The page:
“This isn’t a tool for working out the precise functionality, materiality and style of a piece of joinery. Or detailing exact finishings for kitchens, bathrooms, wall coverings, window treatments and other furnishings. Or procuring, storing and delivering items in time for install. Or orchestrating a hundred trade people on site. Or problem solving under immense pressure.”

AI design by angel o donnell designs
AI design by angel o donnell designs

He adds that AI won’t help you if items are out of stock, or the client changes their mind. Nor will it rejig your budget.

But, and here’s the key. It doesn’t have to do any of that. “AI tools like Midjourney are a fast-acting starter for ten. A creative un-blocker. A mind-freer. A beautiful new way to develop moodboards and let one’s imagination take flight. And, as it’s clearly here to stay, we should all get on board.”

What do you think? I have been resistant although I hear the call to adapt to new technology. I also have a client who is very unsighted on her colour palette and who changes her mind quite often. I wonder if this could help?

AI design by angel o donnell designs
AI design by angel o donnell designs

What do you think? Interesting but ultimately pointless? A useful tool that is a shortcut to what you want? A con trick? I’d love to know. I have to declare that I haven’t tried myself yet as I’m not sure I want to sign up to a paid subscription but I’m certainly looking more closely at the designs I see every day.

Kate Watson-Smyth

The author Kate Watson-Smyth

I’m a journalist who writes about interiors mainly for The Financial Times but I have also written regularly for The Independent and The Daily Mail. My house has been in Living Etc, HeartHome and featured in The Wall Street Journal & Corriere della Sera. I also run an interior styling consultancy Mad About Your House. Welcome to my Mad House.


  1. AI has the potential to revolutionize the industry by making interior design more accessible, affordable, and efficient.

  2. I think none of the AI images are as interesting as Sophie and your original designs; it’s an averaging out that results in a perfectly pleasant but ultimately dull design. There’s no disruptor element to keep it interesting.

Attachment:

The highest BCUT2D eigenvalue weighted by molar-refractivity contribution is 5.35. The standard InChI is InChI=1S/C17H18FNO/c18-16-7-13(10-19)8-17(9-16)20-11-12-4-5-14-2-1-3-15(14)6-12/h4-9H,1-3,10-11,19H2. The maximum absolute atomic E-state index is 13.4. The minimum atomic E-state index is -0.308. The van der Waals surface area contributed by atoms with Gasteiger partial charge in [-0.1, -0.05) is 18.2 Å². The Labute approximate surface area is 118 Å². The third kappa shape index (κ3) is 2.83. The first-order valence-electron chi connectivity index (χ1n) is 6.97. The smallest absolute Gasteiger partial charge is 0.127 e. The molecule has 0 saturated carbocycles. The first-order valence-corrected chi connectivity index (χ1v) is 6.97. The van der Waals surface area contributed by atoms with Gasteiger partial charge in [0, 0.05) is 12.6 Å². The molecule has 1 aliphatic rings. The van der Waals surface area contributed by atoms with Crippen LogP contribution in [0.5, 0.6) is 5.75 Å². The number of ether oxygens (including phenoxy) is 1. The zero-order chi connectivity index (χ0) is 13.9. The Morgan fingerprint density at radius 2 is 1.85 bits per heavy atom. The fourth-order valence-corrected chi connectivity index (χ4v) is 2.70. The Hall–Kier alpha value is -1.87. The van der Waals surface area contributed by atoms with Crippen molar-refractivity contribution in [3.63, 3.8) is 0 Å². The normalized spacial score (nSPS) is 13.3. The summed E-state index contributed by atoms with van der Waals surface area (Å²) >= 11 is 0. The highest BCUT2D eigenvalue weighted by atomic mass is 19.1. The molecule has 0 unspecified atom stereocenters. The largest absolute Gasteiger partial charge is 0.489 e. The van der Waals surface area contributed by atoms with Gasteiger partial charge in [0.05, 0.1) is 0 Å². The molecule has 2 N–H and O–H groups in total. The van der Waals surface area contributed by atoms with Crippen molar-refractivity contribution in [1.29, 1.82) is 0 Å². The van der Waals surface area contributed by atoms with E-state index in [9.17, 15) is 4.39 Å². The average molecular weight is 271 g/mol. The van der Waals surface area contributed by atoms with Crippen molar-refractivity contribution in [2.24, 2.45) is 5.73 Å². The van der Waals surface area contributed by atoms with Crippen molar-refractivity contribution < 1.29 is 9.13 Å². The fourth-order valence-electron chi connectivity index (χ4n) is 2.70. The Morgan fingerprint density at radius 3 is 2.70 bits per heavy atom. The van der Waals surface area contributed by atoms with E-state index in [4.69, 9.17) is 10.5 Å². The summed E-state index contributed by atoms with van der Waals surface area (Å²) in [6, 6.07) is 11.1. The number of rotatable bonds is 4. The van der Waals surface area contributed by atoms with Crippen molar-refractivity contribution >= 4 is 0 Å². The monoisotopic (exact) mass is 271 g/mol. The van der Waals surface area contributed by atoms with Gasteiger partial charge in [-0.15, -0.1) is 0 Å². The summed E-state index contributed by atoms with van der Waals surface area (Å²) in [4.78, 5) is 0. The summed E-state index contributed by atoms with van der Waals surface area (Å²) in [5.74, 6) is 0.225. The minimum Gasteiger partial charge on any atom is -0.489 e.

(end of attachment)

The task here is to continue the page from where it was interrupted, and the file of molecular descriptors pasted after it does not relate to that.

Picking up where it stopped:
3. Such an incredibly interesting & very thorough article. Plenty of food for thought !
    Love the mash-up of SophieKate styling !! You should set up a store selling this looks!

    Thinking back to (a few decades ago), when KLC taught us room design by means of ripping piccies out of magazines & sticking them in a jotter; replaced by CAD CD’s (oh, the joys of ‘drag & drop’ furniture !) swiftly replaced by 3D ‘walkthroughs’;, and now AI.
    AI is just a modern-day version of the jotter!
    Progress ? Most certainly helpful, at the very least.

    But nothing, nothing is as much fun, or beats gathering a massive pile of samples & a mood board & a real life walk-through of an actual room/property which is about to be reconfigured /renovated /designed.

    This is one of your best articles this year…you’ve got us thinking !!! Thank you !

  4. Using AI to design means leaving all the joy out of it, as far as I can see. While I can see the point of various tools that let you envision a particular color or pattern in a space, I would never outsource beyond that–if I care about design, and I do, then I WANT to do it myself. I also absolutely loathe the AI interiors shot that have begun to glut instagram. For me, interior design is art of discovering the possibilities in real spaces, with real objects, and real limitations. It’s like the joy in seeing a movie shot in a real space, with practical effects, versus CGI cartoony stuff that doesn’t ever convince. No thanks from me.

  5. Interesting topic and as said AI can only be used as a moodboard. It can’t became a creative as an interior designer